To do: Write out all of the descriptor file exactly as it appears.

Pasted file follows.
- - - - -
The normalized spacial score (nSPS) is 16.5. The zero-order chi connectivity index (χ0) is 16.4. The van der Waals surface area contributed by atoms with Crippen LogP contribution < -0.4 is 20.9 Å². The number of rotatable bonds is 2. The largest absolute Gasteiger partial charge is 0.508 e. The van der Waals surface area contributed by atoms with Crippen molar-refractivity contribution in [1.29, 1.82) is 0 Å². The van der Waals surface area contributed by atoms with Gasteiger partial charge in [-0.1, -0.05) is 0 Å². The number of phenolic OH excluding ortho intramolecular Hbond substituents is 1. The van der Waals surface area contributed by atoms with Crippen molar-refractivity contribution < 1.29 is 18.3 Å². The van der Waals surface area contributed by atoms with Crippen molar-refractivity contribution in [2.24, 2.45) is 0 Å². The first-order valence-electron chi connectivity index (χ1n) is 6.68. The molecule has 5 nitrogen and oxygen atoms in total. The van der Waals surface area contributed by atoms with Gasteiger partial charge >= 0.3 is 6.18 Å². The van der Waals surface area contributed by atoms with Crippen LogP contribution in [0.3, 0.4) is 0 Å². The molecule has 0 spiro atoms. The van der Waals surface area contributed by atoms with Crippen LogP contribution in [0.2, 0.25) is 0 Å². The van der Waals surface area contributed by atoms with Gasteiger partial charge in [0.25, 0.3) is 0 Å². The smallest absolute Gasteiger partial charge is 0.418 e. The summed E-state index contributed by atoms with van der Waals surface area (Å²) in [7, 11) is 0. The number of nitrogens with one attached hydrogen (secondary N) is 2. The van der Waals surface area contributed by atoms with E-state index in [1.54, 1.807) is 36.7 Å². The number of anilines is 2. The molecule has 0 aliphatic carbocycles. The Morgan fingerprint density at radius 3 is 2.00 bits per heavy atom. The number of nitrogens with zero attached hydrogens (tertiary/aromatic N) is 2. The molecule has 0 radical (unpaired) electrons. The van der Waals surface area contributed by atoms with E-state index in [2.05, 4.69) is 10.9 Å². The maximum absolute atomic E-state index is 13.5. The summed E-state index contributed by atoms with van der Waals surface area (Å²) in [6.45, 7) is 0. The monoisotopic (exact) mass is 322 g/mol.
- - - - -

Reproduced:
The normalized spacial score (nSPS) is 16.5. The zero-order chi connectivity index (χ0) is 16.4. The van der Waals surface area contributed by atoms with Crippen LogP contribution < -0.4 is 20.9 Å². The number of rotatable bonds is 2. The largest absolute Gasteiger partial charge is 0.508 e. The van der Waals surface area contributed by atoms with Crippen molar-refractivity contribution in [1.29, 1.82) is 0 Å². The van der Waals surface area contributed by atoms with Gasteiger partial charge in [-0.1, -0.05) is 0 Å². The number of phenolic OH excluding ortho intramolecular Hbond substituents is 1. The van der Waals surface area contributed by atoms with Crippen molar-refractivity contribution < 1.29 is 18.3 Å². The van der Waals surface area contributed by atoms with Crippen molar-refractivity contribution in [2.24, 2.45) is 0 Å². The first-order valence-electron chi connectivity index (χ1n) is 6.68. The molecule has 5 nitrogen and oxygen atoms in total. The van der Waals surface area contributed by atoms with Gasteiger partial charge >= 0.3 is 6.18 Å². The van der Waals surface area contributed by atoms with Crippen LogP contribution in [0.3, 0.4) is 0 Å². The molecule has 0 spiro atoms. The van der Waals surface area contributed by atoms with Crippen LogP contribution in [0.2, 0.25) is 0 Å². The van der Waals surface area contributed by atoms with Gasteiger partial charge in [0.25, 0.3) is 0 Å². The smallest absolute Gasteiger partial charge is 0.418 e. The summed E-state index contributed by atoms with van der Waals surface area (Å²) in [7, 11) is 0. The number of nitrogens with one attached hydrogen (secondary N) is 2. The van der Waals surface area contributed by atoms with E-state index in [1.54, 1.807) is 36.7 Å². The number of anilines is 2. The molecule has 0 aliphatic carbocycles. The Morgan fingerprint density at radius 3 is 2.00 bits per heavy atom. The number of nitrogens with zero attached hydrogens (tertiary/aromatic N) is 2. The molecule has 0 radical (unpaired) electrons. The van der Waals surface area contributed by atoms with E-state index in [2.05, 4.69) is 10.9 Å². The maximum absolute atomic E-state index is 13.5. The summed E-state index contributed by atoms with van der Waals surface area (Å²) in [6.45, 7) is 0. The monoisotopic (exact) mass is 322 g/mol.